Eating local is a big buzzword right now. The idea is to cut back on carbon emissions. But this report on Discovery shows that it’s not so much where your food comes from, it’s what you’re eating.
From the article:
transporting food from the farm or production site to the store contributed only 4 percent of the total greenhouse gas emissions in the U.S. food supply, while producing the food accounted for 83 percent.
That’s taking into consideration more than just carbon production. Carbon dioxide isn’t the only problem we’re dealing with here, after all.
So what should you do?
Well, just what you’d expect. The article says that red meat produces about 2.5 times the amount of greenhouse gases than any chicken or pork. So the more you cut back on beef, the more impact you’re having.
Fine by me. I’m not ready to become a vegetarian, but I already prefer chicken to beef anyhow.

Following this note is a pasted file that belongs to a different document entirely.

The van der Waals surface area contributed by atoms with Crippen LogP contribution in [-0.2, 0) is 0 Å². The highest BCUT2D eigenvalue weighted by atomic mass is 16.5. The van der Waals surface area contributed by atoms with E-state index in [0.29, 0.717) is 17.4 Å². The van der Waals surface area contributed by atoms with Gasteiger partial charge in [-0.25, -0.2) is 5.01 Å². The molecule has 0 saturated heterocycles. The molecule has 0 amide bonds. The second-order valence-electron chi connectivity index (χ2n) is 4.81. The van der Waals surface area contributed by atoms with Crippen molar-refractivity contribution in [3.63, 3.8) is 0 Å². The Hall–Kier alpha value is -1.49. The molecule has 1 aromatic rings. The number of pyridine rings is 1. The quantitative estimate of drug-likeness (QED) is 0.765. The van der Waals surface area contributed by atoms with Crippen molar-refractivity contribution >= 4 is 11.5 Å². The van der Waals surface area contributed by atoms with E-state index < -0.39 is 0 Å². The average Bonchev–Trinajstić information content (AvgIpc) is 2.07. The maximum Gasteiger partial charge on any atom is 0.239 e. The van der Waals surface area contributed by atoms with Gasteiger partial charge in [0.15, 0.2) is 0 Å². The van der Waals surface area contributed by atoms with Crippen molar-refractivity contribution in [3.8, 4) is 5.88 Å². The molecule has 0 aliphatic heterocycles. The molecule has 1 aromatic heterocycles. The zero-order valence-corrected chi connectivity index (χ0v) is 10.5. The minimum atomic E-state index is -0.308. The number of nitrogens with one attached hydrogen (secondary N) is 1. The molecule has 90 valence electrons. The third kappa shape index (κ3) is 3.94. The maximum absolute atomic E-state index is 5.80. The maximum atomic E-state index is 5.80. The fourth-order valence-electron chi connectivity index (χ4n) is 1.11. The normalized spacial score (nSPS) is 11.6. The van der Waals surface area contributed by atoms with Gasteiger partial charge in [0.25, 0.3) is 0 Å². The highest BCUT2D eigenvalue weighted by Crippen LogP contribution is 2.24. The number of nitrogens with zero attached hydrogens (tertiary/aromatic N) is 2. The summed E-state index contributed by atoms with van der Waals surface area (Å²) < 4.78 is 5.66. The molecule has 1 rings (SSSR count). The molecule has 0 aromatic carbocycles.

If you’re wondering about the groupings, here’s more from the article:
Dairy products come in second in greenhouse impact in most of the team’s analyses, since they also come from cows. Cereals and carbohydrates; chicken, fish and eggs; and fruits and vegetables were similar to each other in their contributions.
Of course, all this doesn’t mean that you shouldn’t go local; there’s nothing wrong with decreasing those aspects you can control. But it brings up the very good point that there are bigger things you should be thinking about too.